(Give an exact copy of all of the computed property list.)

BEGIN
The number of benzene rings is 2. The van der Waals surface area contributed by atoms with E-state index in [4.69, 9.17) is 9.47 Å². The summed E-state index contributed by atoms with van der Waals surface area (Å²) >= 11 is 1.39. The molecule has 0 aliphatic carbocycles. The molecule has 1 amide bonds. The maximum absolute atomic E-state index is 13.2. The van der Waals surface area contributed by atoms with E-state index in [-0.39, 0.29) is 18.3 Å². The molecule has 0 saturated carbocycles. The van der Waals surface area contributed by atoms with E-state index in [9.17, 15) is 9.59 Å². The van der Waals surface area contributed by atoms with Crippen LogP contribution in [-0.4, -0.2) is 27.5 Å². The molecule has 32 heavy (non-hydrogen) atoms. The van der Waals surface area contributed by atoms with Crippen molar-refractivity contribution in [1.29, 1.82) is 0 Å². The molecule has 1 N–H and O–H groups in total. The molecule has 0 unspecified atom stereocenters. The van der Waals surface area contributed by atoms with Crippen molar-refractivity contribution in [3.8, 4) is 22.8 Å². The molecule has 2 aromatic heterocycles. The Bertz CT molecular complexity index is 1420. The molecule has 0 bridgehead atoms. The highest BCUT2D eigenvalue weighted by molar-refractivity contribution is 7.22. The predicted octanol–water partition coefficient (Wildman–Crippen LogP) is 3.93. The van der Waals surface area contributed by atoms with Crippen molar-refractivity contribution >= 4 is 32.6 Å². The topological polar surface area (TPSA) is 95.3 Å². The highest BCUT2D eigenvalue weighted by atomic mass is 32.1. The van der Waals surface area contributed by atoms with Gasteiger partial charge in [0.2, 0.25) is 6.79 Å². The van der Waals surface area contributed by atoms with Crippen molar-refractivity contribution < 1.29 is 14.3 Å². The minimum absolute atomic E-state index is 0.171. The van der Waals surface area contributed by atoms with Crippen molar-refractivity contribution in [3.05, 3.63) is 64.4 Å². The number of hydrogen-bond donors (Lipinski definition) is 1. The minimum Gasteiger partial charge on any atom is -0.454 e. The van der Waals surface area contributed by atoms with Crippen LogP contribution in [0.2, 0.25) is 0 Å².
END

The number of benzene rings is 2. The van der Waals surface area contributed by atoms with E-state index in [4.69, 9.17) is 9.47 Å². The summed E-state index contributed by atoms with van der Waals surface area (Å²) >= 11 is 1.39. The molecule has 0 aliphatic carbocycles. The molecule has 1 amide bonds. The maximum absolute atomic E-state index is 13.2. The van der Waals surface area contributed by atoms with E-state index in [-0.39, 0.29) is 18.3 Å². The molecule has 0 saturated carbocycles. The van der Waals surface area contributed by atoms with E-state index in [9.17, 15) is 9.59 Å². The van der Waals surface area contributed by atoms with Crippen LogP contribution in [-0.4, -0.2) is 27.5 Å². The molecule has 32 heavy (non-hydrogen) atoms. The van der Waals surface area contributed by atoms with Crippen molar-refractivity contribution in [1.29, 1.82) is 0 Å². The molecule has 1 N–H and O–H groups in total. The molecule has 0 unspecified atom stereocenters. The van der Waals surface area contributed by atoms with Crippen molar-refractivity contribution in [3.8, 4) is 22.8 Å². The molecule has 2 aromatic heterocycles. The Bertz CT molecular complexity index is 1420. The molecule has 0 bridgehead atoms. The highest BCUT2D eigenvalue weighted by molar-refractivity contribution is 7.22. The predicted octanol–water partition coefficient (Wildman–Crippen LogP) is 3.93. The van der Waals surface area contributed by atoms with Crippen molar-refractivity contribution >= 4 is 32.6 Å². The topological polar surface area (TPSA) is 95.3 Å². The highest BCUT2D eigenvalue weighted by atomic mass is 32.1. The van der Waals surface area contributed by atoms with Gasteiger partial charge in [0.2, 0.25) is 6.79 Å². The van der Waals surface area contributed by atoms with Crippen molar-refractivity contribution < 1.29 is 14.3 Å². The minimum absolute atomic E-state index is 0.171. The van der Waals surface area contributed by atoms with Crippen molar-refractivity contribution in [3.05, 3.63) is 64.4 Å². The number of hydrogen-bond donors (Lipinski definition) is 1. The minimum Gasteiger partial charge on any atom is -0.454 e. The van der Waals surface area contributed by atoms with Crippen LogP contribution in [0.2, 0.25) is 0 Å².